Caroline Hardeman is no novice to classroom fundraising.
Over the years, the veteran sixth-grade teacher has proudly pursued any opportunity to help fund different material needs that arise from her ever-expanding repertoire of science lessons. Sometimes the hunt for funds ended successfully and quickly. Other times, it felt like wasted time.
Until she discovered DonorsChoose.org.
The clouds parted and the angels sang as much-needed supplies and equipment found their way to Classroom A6 at Hollow Hills.
“It’s so easy,” she said. “Your school community wants to help you and you just have to let them know what you need.”
DonorsChoose is a non-profit company that enables public school teachers (and only teachers) throughout the country to create fundraising campaigns to buy specific classroom supplies through charitable donations.
Teachers “shop” for what they need through Amazon. Then they create a campaign–a webpage on the DonorsChoose site where they write about what they want for their classroom and why, set a funding goal and a time limit. Outreach comes next, with many teachers using Facebook and other social media to get the word out to parents. Some send notes home or ask parents directly.
Donors give directly through the DonorsChoose website, eliminating the need for the schools or districts to monitor the money received. The donations are banked in an account for the teacher and when the goal is met, the teacher can order the supplies and materials directly through Amazon. DonorsChoose handles all of the tax notices; all donations are charitable deductions. Should a goal not be met for a specific campaign, the money that is raised is banked for the teacher to use for other supplies.
In the last year, Hardeman has launched four campaigns, all successful. Her requests included a seismograph ($938), a tectonics demonstration model and lab supplies to teach about earthquakes ($878) and supplies for starting a school garden and compost center ($993). And last month, Hardeman raised $2,051 to purchase an wall-mounted projector for her classroom that replaces some aging equipment.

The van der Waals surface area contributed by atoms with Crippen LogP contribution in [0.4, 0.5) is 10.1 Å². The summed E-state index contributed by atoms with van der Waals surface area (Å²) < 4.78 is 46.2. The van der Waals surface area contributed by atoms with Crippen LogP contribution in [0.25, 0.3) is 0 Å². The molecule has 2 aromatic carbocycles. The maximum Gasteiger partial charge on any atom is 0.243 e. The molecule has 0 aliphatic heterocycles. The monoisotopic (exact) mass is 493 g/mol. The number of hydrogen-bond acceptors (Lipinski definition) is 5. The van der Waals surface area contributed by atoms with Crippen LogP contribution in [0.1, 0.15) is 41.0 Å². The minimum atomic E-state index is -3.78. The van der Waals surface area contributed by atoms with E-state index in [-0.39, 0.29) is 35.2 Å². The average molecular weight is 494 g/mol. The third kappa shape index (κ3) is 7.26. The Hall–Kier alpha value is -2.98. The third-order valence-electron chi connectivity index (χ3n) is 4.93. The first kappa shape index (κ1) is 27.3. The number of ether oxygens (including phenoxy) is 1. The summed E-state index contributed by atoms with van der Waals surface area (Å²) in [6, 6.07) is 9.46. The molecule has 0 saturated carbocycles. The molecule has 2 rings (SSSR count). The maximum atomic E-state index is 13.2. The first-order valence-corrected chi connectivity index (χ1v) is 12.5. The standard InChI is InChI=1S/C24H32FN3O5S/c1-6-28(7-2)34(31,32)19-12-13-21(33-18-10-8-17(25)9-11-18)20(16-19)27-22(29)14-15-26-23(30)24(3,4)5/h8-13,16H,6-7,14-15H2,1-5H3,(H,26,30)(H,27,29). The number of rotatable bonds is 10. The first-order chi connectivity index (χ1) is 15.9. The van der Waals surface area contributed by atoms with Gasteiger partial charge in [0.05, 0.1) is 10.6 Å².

“I’m winning grants left and right,” she said. “None of my grants have been online for more than a week.”
One of the best aspects of DonorsChoose is that they’ve formed partnerships with foundations and corporations to help fund specific projects. In Hardeman’s case, three of her four campaigns were partly funded with matching grants, two from Disney and one from the Bill & Melinda Gates Foundation. That means that less money is needed from parents and friends to fund a campaign.
“With the matching funds, it’s the easiest thing ever,” she said. “You go shopping online and start small. I donate first (on my own campaigns). You can link to FaceBook from the DonorsChoose page. If you have a parent in the class who wants to let people know, I link to the parent on the PTA website.”
Hardeman’s teaching partner, Holly Dye, used DonorsChoose a couple of years ago to fund a classroom set of mythology books. Thirty-six copies of “D’Aulaires Book of Greek Myths” sit proudly on Dye’s shelf.
Dye also used DonorsChoose to buy masks and graphic novels for her classroom.
Currently, only three schools hosting five campaigns from Simi Valley are posted on the website. Requests include math supplies, iPad Minis, books and science materials. (You can search locally for teachers in need.)
Hardeman said it’s important to have good relationships with the class parents, a current email list and to send thank-you notes on time. (The thank-you notes are a requirement of DonorsChoose.)
DonorsChoose supports itself through a voluntary contribution added to the teacher’s campaign. Suggested at 15%, the donation is enough to support the 14-year-old company.
DonorsChoose launched in 2000 when a New York City history teacher, Charles Best, developed a website to collect class donations from others in lieu of continuing to spend his own money on supplies. Since then, DonorsChoose has raised more than $260 million for almost 200,000 public school teachers in almost 58,000 schools. Altogether, 488,139 projects have been funded through DonorsChoose. (For some interesting stats on DonorsChoose, click HERE.)
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2 thoughts on “Teachers’ Wishes Come True with DonorsChoose”
Correction: If the project is not funded, all the money is returned to the donors, the teachers do not keep it. That’s why it’s important to NOT write really large projects unless you are sure you are going to get help. If possible, it’s best to break it up into several small projects. You have better chances of funding it quickly.
Nannette, you are completely right. I read the information incorrectly. What will happen is the DONOR will have their donation put on account and it can then be used as a gift card to the teacher, or to fund another project. Thank you for clarifying this point.-Jake